Introduction1890IsolationOne People, One Destiny?GoldConstitutional Conventions
The DebateSeparation for FederationThe DealThe VoteCommonwealth DayAftermath


"W.A. is a fraud - The curse of the country is gold, as sheep are the curse of the East. A more sordid, vulgar condition of things would be impossible to conceive. The old sand-gropers are the best to work for or to have dealings with. The Othersiders are cutting each others throats. W.A. is a huge camp of adventurers and failures."

Henry Lawson, Perth, 3 September 1896
Prospectors, 1895The discovery of gold in Western Australia was a long awaited and much anticipated event. Although there had been several small discoveries in the Kimberley in the late 1880s, the discovery of significant deposits of alluvial gold in Coolgardie (1892) and Kalgoorlie (1893) triggered a boom which broke more than six decades of economic stagnation.

Henry Lawson spent three months in Perth during 1896 before returning to the East when he ran out of money and optimism, never making it as far as the goldfields. He was just one of tens of thousands of t'othersiders who flocked to the West to find their fortunes. For most, all they found were hardships.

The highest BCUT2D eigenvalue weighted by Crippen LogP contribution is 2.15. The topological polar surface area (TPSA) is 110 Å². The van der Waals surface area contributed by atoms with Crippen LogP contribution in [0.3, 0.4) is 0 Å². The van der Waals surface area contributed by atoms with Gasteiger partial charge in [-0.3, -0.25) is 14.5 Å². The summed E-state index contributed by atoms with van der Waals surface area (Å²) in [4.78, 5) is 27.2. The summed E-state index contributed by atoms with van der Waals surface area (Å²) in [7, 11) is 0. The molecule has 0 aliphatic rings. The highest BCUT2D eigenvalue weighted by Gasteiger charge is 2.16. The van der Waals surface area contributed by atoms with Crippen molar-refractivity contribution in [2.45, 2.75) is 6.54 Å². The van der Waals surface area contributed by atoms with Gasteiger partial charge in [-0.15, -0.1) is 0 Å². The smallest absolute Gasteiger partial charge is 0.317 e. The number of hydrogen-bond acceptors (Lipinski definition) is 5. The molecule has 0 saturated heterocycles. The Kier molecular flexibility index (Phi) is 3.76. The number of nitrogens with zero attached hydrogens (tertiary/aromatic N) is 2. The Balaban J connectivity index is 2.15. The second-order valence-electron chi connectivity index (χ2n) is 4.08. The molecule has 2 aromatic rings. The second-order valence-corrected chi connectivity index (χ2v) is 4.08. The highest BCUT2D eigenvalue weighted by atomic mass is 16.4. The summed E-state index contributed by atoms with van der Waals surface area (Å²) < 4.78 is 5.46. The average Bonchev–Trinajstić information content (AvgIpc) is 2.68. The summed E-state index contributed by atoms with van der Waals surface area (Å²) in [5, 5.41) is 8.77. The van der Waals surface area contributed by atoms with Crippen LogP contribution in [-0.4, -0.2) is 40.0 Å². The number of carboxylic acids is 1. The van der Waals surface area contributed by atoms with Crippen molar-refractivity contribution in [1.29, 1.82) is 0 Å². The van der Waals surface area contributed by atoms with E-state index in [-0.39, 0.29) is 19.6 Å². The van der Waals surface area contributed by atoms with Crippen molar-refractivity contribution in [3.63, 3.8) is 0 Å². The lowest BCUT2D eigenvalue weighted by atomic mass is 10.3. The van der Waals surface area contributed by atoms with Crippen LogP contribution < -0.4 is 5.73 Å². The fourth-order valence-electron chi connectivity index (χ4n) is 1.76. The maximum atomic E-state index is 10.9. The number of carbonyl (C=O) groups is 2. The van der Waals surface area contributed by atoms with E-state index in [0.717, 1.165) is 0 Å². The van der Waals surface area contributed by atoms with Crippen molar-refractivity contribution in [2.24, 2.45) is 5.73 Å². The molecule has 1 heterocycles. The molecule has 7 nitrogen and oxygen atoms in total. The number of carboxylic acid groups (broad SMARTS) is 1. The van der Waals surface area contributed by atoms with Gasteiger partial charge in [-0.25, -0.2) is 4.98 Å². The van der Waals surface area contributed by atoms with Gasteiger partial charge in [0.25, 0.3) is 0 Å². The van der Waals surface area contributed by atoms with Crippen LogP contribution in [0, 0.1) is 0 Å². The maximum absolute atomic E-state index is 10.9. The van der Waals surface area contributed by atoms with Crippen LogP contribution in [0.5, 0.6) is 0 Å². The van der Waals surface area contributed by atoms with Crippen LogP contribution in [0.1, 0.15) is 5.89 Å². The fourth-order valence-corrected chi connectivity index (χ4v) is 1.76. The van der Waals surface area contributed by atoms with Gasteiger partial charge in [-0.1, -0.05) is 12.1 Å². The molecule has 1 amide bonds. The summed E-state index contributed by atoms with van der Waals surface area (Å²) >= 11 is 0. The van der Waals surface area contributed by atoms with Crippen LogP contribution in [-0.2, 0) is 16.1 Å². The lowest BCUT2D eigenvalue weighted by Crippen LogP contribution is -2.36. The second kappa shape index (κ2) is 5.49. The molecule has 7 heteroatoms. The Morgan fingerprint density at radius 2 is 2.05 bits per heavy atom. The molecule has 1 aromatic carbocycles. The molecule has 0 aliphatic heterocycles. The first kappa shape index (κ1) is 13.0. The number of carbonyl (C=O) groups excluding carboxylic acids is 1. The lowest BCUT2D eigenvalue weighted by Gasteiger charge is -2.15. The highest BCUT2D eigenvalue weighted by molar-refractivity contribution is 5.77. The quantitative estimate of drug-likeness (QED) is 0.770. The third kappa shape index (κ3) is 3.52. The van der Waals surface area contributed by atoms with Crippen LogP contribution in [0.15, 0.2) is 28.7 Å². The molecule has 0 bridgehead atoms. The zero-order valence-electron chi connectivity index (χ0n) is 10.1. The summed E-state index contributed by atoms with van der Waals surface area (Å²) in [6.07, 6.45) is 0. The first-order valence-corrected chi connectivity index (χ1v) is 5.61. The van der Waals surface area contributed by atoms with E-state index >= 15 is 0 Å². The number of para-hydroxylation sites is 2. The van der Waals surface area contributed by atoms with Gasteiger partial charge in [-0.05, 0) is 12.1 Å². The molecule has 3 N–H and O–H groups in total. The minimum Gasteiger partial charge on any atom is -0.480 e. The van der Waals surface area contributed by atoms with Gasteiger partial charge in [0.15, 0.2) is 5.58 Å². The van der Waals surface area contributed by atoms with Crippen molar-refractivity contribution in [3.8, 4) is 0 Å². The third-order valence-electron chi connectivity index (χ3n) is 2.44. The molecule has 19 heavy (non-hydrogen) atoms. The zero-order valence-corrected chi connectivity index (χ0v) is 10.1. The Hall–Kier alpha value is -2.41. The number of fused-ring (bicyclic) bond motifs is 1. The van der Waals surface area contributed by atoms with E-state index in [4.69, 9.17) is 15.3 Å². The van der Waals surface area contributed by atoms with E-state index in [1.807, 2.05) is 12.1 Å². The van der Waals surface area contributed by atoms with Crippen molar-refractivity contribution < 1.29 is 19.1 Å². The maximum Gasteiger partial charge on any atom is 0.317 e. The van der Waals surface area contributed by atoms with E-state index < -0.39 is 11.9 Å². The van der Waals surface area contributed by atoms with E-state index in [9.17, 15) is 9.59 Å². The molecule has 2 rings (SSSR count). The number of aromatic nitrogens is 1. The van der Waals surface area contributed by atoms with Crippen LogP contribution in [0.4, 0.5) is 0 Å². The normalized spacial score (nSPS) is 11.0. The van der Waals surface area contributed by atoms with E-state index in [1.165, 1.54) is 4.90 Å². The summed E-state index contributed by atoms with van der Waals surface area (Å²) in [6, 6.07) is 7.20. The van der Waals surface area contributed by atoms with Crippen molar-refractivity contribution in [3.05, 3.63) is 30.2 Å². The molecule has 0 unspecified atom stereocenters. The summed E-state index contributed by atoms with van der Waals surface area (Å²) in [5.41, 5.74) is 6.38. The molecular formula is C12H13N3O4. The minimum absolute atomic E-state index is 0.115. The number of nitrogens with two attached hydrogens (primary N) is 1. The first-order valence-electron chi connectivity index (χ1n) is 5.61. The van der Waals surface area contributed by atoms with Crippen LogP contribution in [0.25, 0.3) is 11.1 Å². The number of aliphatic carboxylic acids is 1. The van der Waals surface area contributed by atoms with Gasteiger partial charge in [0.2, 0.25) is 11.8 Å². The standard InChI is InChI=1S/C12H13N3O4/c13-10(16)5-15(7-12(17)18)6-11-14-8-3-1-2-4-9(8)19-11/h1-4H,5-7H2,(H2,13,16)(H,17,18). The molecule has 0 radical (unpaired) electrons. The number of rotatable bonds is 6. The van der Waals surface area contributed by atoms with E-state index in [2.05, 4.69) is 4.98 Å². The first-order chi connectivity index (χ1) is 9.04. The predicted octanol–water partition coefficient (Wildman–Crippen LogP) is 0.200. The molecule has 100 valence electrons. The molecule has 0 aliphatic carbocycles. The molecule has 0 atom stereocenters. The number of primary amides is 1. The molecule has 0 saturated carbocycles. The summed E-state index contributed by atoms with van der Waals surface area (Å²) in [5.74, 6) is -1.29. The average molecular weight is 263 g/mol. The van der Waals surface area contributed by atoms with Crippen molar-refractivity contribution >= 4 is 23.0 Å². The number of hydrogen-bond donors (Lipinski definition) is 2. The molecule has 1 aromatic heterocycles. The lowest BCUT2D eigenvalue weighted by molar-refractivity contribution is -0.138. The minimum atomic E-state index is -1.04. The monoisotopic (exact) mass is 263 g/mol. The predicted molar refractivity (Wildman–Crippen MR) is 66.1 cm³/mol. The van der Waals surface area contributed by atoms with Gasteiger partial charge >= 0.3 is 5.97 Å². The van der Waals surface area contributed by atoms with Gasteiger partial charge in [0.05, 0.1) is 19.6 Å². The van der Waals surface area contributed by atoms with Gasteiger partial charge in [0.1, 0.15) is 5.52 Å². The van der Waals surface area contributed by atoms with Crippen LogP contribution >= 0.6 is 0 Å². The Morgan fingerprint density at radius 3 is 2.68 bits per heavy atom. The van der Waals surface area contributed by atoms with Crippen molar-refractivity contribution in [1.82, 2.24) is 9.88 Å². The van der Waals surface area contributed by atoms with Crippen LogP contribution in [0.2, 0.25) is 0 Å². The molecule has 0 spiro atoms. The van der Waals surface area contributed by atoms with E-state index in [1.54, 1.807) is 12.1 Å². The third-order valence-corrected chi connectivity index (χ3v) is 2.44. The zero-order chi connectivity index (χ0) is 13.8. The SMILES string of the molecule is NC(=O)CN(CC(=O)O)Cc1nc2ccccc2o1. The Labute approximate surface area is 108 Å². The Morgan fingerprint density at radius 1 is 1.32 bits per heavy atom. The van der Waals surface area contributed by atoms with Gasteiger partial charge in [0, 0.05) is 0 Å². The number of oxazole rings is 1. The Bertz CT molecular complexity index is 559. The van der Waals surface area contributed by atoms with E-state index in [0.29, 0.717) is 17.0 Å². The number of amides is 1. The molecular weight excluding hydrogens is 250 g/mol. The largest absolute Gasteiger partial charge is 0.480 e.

The miners of the goldfields were, for the most part, unhappy with the Forrest government in Perth. Individual representatives like Frederick Vosper gave voice to their grievances while the goldfields became a stronghold of the union movement - the West Australian Labor Party also had its origins in a conference held at Kalgoorlie in 1899.

Christmas, 1895For Western Australia, gold brought prosperity. Increased government revenues from licences, fees, tariffs and other taxes enabled Forrest to undertake major public works programs such as the supply of water to the goldfields and other regional areas. More importantly the boom brought much needed people to the colony. Once deposits of alluvial gold began to run out, miners settled in the colony providing labour for industries and settlers for new farming areas.
Most importantly the influx of immigrants brought with it new ideas and a sense of vibrancy, giving renewed vitality to the colony. From a population of 46,000 in 1890 the new State of Western Australia recorded a population of 180,000 in the first census of 1901.

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